Last season, I called Michael Gallup a Xerox of Anquan Boldin. A strong, beefy guy over the middle who wins at the point of attack, so it doesn’t matter much that he can’t get open. Remember Multiplicity? The Michael Keaton vehicle that involved making copies of Michael Keaton, presumably for hijinx purposes? Well, that movie warned that like a Xerox if you make a copy of a copy of a person, the quality degrades. With that in mind, Travis Fulgham is the Xerox of the Xerox of Anquan Boldin. He has amazing hands, and can make circus catches… but he’s never open. He gets swallowed up by press coverage and bails himself out with those tremendous plays.
Generally, guys who can’t get open in college don’t suddenly figure out how to do that when they start playing against the best cornerbacks in the world. I am not up on Fulgham for 2019, especially when considering that he is likely behind Kenny Golladay, Marvin Jones, Danny Amendola, Kerryon Johnson, Theo Riddick, Jesse James, and T.J. Hockenson for targets. He’ll make some wild highlight catches if he gets on the field, but don’t expect much from him in 2019.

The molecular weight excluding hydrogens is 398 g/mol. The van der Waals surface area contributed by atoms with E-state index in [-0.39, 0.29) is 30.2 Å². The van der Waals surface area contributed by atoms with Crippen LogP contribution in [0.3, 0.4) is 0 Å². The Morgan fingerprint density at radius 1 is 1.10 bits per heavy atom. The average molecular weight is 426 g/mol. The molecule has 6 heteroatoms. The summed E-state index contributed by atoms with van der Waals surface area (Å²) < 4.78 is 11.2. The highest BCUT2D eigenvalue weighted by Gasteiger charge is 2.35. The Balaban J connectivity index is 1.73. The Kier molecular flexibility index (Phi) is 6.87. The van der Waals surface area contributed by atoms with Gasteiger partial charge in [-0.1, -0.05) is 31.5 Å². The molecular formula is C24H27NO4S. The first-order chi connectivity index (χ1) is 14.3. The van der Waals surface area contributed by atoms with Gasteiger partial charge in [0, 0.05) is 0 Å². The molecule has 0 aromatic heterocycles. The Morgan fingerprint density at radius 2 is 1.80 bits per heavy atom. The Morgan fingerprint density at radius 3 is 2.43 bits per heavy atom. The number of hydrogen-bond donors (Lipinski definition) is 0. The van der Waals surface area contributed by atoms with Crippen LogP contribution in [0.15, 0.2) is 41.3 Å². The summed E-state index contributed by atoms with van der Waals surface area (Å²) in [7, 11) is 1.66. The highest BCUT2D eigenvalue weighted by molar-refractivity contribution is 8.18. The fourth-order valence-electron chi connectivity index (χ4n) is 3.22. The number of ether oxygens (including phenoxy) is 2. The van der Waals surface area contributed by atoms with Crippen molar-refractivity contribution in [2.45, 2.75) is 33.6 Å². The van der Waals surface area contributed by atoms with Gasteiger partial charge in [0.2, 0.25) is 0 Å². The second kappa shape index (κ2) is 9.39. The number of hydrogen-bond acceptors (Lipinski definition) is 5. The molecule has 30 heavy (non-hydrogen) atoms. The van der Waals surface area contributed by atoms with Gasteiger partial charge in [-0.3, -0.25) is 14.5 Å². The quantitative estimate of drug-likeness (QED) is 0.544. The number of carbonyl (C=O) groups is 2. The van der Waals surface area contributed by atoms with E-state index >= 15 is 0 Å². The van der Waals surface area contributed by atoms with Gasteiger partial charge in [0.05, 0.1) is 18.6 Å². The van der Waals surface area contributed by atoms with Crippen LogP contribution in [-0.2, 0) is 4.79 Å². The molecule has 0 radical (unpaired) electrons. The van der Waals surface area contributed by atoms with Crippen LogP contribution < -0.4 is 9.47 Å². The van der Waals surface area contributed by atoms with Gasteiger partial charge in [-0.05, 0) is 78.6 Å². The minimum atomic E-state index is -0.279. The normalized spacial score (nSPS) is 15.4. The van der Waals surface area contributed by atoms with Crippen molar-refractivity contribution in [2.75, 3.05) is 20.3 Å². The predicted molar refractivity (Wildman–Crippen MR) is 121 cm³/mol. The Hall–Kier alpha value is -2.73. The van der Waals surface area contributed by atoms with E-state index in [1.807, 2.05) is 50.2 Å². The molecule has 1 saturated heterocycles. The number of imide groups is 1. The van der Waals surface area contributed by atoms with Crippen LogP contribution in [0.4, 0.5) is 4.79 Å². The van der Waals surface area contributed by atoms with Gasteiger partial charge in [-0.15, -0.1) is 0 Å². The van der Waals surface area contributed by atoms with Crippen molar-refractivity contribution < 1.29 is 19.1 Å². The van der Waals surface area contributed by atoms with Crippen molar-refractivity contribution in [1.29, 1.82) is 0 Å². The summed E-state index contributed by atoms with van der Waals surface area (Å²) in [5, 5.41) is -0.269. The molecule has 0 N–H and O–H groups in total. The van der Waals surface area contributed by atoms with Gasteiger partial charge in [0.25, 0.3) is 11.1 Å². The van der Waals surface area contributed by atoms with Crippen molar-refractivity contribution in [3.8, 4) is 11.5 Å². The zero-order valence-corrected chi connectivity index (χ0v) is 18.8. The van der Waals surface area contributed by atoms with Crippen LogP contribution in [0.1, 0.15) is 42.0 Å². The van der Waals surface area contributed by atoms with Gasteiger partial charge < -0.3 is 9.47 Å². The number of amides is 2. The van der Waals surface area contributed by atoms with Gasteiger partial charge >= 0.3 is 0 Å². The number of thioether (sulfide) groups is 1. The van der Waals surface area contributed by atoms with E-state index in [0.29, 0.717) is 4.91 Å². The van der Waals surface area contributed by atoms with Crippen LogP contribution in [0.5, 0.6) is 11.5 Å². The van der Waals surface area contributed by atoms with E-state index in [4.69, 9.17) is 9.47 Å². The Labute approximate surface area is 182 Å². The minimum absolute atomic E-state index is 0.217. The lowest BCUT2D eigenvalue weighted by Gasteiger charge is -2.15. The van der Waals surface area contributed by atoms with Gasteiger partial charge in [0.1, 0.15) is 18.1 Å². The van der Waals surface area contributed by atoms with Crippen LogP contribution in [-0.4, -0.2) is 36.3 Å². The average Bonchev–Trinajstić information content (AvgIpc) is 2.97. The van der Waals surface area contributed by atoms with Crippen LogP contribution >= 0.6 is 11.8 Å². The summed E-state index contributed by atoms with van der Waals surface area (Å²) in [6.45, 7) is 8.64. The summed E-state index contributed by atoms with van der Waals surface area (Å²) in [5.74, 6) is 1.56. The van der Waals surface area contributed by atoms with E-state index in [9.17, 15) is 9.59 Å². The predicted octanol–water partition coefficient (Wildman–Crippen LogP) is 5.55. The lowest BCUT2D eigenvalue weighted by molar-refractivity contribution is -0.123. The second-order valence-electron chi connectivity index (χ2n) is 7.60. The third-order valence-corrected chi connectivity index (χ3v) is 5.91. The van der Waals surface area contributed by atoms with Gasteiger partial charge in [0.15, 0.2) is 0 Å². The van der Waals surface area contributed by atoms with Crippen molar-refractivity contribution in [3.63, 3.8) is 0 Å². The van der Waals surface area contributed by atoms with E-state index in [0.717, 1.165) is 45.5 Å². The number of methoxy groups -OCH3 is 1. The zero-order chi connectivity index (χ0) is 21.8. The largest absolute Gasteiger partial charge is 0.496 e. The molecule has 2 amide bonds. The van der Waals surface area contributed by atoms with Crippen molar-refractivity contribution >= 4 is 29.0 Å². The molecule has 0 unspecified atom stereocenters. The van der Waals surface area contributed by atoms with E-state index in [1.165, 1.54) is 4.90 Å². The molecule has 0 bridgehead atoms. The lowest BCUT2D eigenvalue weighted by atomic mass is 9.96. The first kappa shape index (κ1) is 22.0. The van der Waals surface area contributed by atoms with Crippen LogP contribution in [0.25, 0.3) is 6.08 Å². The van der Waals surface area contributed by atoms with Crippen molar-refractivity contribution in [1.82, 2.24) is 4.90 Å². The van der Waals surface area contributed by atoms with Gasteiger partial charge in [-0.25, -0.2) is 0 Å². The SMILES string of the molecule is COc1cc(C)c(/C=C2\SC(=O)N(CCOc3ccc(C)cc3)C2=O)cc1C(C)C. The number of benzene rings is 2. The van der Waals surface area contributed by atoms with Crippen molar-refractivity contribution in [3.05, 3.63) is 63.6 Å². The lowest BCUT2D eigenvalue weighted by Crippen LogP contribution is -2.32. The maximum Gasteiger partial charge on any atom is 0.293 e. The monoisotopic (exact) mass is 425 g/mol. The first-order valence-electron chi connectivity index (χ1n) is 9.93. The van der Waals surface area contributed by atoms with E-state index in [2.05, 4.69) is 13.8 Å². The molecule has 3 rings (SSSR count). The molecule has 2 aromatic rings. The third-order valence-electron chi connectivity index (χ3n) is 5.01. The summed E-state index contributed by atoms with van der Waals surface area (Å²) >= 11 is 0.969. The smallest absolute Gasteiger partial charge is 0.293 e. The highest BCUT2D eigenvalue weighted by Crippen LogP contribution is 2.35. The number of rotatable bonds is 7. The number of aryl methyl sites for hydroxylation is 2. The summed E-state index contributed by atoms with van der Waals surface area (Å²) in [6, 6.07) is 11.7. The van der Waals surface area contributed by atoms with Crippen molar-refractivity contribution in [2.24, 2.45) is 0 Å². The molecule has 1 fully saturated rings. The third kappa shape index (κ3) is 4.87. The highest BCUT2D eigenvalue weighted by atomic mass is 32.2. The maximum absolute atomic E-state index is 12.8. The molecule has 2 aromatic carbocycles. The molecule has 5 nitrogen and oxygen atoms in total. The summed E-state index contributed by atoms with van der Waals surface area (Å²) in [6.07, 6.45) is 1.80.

Round 6, Pick 186 Overall – Ty Johnson, Running Back, Maryland
For years, the Lions had a perennial fantasy football breakout candidate in Ameer Abdullah. He would inevitably make a huge preseason play that would send his draft stock through the roof. In the end, the current Viking is a niche player. Abdullah is just a home run hitter who can’t run the ball up the middle but was able to bounce it outside and make a long run if he gets a ton of space. Let’s just say… the Lions got their new Ameer Abdullah.
Johnson is set to finish far behind the other Lions backs in touches, which is something the previous iterations of the Lions weren’t smart enough to do.
Round 7, 224 Overall – Isaac Nauta, Tight End, Georgia
Did you read the stuff about T.J. Hockenson up above? Well, roll that up into a guy who was a second-percentile SPARQ athlete. Now, ask yourself if you should worry about him for your 2019 fantasy football teams.